The Ramban writes that the parshah “contains a hint for future generations, for all that transpired between our forefather Yaakov and Eisov will happen to us with Eisov’s children, and it is fitting for us to follow the path of the tzaddik (Yaakov).”

Throughout the generations, the children of Eisov sometimes present themselves as achim, brothers, concerned about our welfare, and other times their evil intentions are more apparent.

No matter how they present themselves, our response to Eisov remains constant. We deal with Eisov the same way Yaakov did, so it is important for us to properly analyze Yaakov’s actions and statements.

The posuk says, “Vayishlach Yaakov malochim lefonov el Eisov ochiv” (Bereishis 31:4). Yaakov sent malochim to his brother, Eisov, to let him know that he was returning to the Land of Israel, seeking a peaceful brotherly reunion.

What was the message Yaakov sent to his wicked brother to convince him to retreat from his threats to inflict bodily harm on Yaakov? He told the malochim to tell Eisov, “Im Lavan garti, although I lived many years with the wicked Lavan, taryag mitzvos shomarti, I observed all the 613 mitzvos.”

The parshah and the dealings between the brothers have historical significance. They are written in the Torah for us to learn from as we navigate our golus experience. There are several issues that bear explanation in order to understand the message Yaakov sent Eisov. Yaakov chose to send malochim, actual angels, rather than human messengers. Why? And since when does man have the ability to send angels on missions with messages? Secondly, why would the wicked Eisov care that Yaakov was able to maintain his lofty levels while living by Lavan? Of what interest was it to him that Yaakov had observed the 613 commandments?

Chazal teach that the performance of mitzvos creates malochim. Every mitzvah creates a malach. The Vilna Gaon taught that since every word of Torah studied fulfills a mitzvah, it follows that every word of Torah we study creates a malach. Who are those malochim? What is their task? Those malochim surround us and protect us from harm.

Yaakov was telling Eisov, “You won’t just be fighting me and my family. If you go to battle against us, you will be fighting the malochim created by the 613 mitzvos I fulfilled even in the house of Lavan. Lest you think that I fell under his influence and created malochim mashchisim (destructive angels), be forewarned that I am the same Yaakov ish tom you knew back home. Im Lavan garti, vetaryag mitzvos shomarti. There will be thousands of malochim defending me as I enter your turf. Beware.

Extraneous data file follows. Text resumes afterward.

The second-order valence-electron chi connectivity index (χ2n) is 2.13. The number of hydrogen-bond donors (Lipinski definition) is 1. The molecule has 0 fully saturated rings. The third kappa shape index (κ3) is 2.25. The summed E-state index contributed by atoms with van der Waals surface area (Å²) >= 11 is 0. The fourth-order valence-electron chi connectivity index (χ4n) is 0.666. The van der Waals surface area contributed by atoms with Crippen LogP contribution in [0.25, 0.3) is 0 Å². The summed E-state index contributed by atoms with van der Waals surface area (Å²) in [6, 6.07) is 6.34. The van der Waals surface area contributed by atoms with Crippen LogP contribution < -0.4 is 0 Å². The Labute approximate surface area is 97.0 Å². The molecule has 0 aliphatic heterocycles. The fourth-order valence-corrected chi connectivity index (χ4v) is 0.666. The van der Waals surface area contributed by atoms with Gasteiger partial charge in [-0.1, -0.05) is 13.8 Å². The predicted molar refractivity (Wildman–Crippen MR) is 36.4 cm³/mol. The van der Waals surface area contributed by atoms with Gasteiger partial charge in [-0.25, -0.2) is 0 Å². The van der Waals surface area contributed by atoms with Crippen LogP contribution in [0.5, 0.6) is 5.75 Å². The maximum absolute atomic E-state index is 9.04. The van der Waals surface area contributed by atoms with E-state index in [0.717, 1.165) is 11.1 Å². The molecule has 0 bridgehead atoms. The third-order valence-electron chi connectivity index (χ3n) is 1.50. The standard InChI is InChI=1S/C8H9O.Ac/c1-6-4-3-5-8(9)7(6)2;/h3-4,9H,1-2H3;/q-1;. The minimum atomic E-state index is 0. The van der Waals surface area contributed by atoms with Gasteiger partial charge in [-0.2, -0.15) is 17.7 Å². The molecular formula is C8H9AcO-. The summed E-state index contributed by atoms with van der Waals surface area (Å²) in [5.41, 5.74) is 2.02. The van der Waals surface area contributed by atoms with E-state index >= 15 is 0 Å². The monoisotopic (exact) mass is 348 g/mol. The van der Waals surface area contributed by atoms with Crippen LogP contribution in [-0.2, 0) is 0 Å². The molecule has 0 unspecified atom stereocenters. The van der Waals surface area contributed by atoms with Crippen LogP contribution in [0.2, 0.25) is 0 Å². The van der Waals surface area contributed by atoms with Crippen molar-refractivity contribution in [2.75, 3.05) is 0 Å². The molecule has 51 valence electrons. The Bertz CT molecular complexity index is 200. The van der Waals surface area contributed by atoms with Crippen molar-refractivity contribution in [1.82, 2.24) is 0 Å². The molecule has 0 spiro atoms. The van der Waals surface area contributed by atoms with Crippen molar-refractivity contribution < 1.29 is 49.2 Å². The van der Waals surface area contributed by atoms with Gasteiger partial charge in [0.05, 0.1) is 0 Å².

There is a story told of a religious traveler who, during a trip, entered a convenience store, where a bare-headed clerk rang up his purchase of some chips and a soda. Thanks to his accent, the customer identified the clerk as an Israeli. He smiled and said to him, “Shalom aleichem.”

The clerk, though an Israeli, had little interest in his heritage. In fact, he had come to America to escape from Jews. He was quite upset to have been outed by a co-religionist and responded by saying, “Don’t greet me and don’t share this shalom aleichem stuff with me. It’s wrong.”

“Why is it wrong?” asked the surprised traveler.

“Because ‘aleichem’ is plural and I am only one person,” said the man.

The customer smiled and nodded. “You are right, but I am not only extending my greetings to you. The rabbis teach that every Jew is surrounded by two malochim at all times. Thus, I use the plural when I greet the three of you.”

The conversation over, the clerk frowned and turned to the next customer.

A few months later, the traveler passed through the same town again and decided to stop at the store. Maybe he’d meet that Israeli again and maybe he would be able to reach his heart. He entered and saw the clerk there, sporting a baseball cap.

The clerk’s eyes shot open when the frum man entered. “You’re back? You have no idea of the trouble you caused me and what you did to my life.”

The traveler prodded him to explain.

“I can’t get out of my head what you told me about the angels,” the clerk said. “I left work and went to eat supper at McDonald’s like I usually do, but I couldn’t eat. I sat there and thought about those angels. How could I eat a cheeseburger with angels at my side? How could I offend them that way?

“Ten times a day, I get annoyed by those angels. In short,” the clerk concluded, “you’re ruining my life with those angels. They don’t let me do anything!”

Yaakov had many more malochim at his side, and if Eisov wouldn’t respect Yaakov, his life would be upended.